Rimutaka MP Chris Hipkins visited Heretaunga Kindergarten on Tuesday as part of a national day of action against government funding cuts to Early Childhood Education.
“I’m very concerned about these cuts to early childhood education. Many of our local services are finding that they will have to put up their fees, while others are being forced to consider reducing their numbers of qualified staff. It’s just not on,” Chris Hipkins said.
The National Government has cut $400 million from the budgets of high quality early childhood education services by removing the two funding bands for services with 80-100% qualified staff and taking away funding to support professional development.
Survey results reveal that the average amount of funding lost for affected centres in the Wellington region sits at $37,936.
“Many families in Upper Hutt are already struggling with GST increases and expensive grocery prices, while some have even faced redundancy or reduced hours at work. Increasing costs for their kids early childhood education is last thing they need. Parents have every right to be angry; these cuts represent a broken promise from the National Government,” Chris Hipkins said.
The cuts came into effect on February 1st, and to mark the day, the teachers’ union NZEI Te Riu Roa launched a nationwide petition calling on the government to reverse the cuts and commit to more ECE investment. New Zealand government spending on ECE is currently below the OECD average and the NZEI “Cuts Don’t Heal” petition urges the Government to move toward spending 1% of GDP on early childhood education.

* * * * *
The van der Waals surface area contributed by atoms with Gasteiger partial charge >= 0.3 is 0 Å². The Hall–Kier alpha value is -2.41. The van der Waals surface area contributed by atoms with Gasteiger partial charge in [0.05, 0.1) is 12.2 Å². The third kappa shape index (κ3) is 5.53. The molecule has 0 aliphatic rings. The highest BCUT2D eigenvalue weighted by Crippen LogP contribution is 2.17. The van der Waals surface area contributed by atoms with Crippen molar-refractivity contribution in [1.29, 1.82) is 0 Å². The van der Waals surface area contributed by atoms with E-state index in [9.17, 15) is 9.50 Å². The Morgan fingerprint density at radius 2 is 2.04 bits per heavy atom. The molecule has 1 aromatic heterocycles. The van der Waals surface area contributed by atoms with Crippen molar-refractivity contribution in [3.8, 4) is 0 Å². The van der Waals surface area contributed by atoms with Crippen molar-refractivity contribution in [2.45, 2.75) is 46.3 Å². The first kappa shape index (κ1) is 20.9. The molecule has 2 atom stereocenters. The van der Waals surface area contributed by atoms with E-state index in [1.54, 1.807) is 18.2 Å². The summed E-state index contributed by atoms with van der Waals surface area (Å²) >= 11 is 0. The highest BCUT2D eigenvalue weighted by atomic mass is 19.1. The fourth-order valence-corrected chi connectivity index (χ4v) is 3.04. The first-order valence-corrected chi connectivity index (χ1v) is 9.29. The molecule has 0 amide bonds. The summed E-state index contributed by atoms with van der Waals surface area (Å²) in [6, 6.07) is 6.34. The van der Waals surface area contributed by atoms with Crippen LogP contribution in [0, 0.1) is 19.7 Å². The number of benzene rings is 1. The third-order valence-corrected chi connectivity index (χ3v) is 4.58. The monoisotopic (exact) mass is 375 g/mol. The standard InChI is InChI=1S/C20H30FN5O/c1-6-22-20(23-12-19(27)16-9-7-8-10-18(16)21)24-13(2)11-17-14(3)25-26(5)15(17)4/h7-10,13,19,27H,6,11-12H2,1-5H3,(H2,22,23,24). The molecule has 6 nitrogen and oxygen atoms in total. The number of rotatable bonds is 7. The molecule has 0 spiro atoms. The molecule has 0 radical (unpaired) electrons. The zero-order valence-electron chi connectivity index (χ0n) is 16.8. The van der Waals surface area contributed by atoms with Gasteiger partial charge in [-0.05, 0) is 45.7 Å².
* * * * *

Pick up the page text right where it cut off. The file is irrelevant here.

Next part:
“It’s great to see so many of our local centres and communities getting behind the petition to protest these short-sighted cuts. Research has shown that for every dollar spent on quality early childhood education, $17 is saved for the country in future costs like prisons, health care, unemployment and remedial education. These cuts just show that the government has got its priorities all wrong,” Chris Hipkins said.
Heretaunga Kindergarten highlighted the cause by having an ‘80% day’, removing some of their resources to demonstrate how essential ECE funding is to daily operations. The staff and children had to make do by painting without brushes, missing chairs to sit on at lunch time, and singing along to a guitar with only 5 strings.
Mr Hipkins also expressed concern about the long-term impacts these cuts in the most vulnerable areas of our communities.
“If wealthy neighbourhoods can afford 100% qualified staff, while others have reduced quality or lower participation because they can’t afford it, what will this mean for future equality in New Zealand? Those children who miss out will be behind the others for the rest of their lives.
“Labour opposes these cuts as they go against the hard work we did in Government to improve the quality and affordability of early childhood education. In line with our renewed commitment to put children at the heart of our policy, Labour will restore funding to the sector when elected to Government along with introducing other initiatives, like extending parental leave, to ensure all children have the best possible start to life,” Chris Hipkins said.
To sign the NZEI “Cuts Don’t Heal” petition visit one of Chris Hipkins’ electorate offices or download the petition from http://www.nzei.org.nz/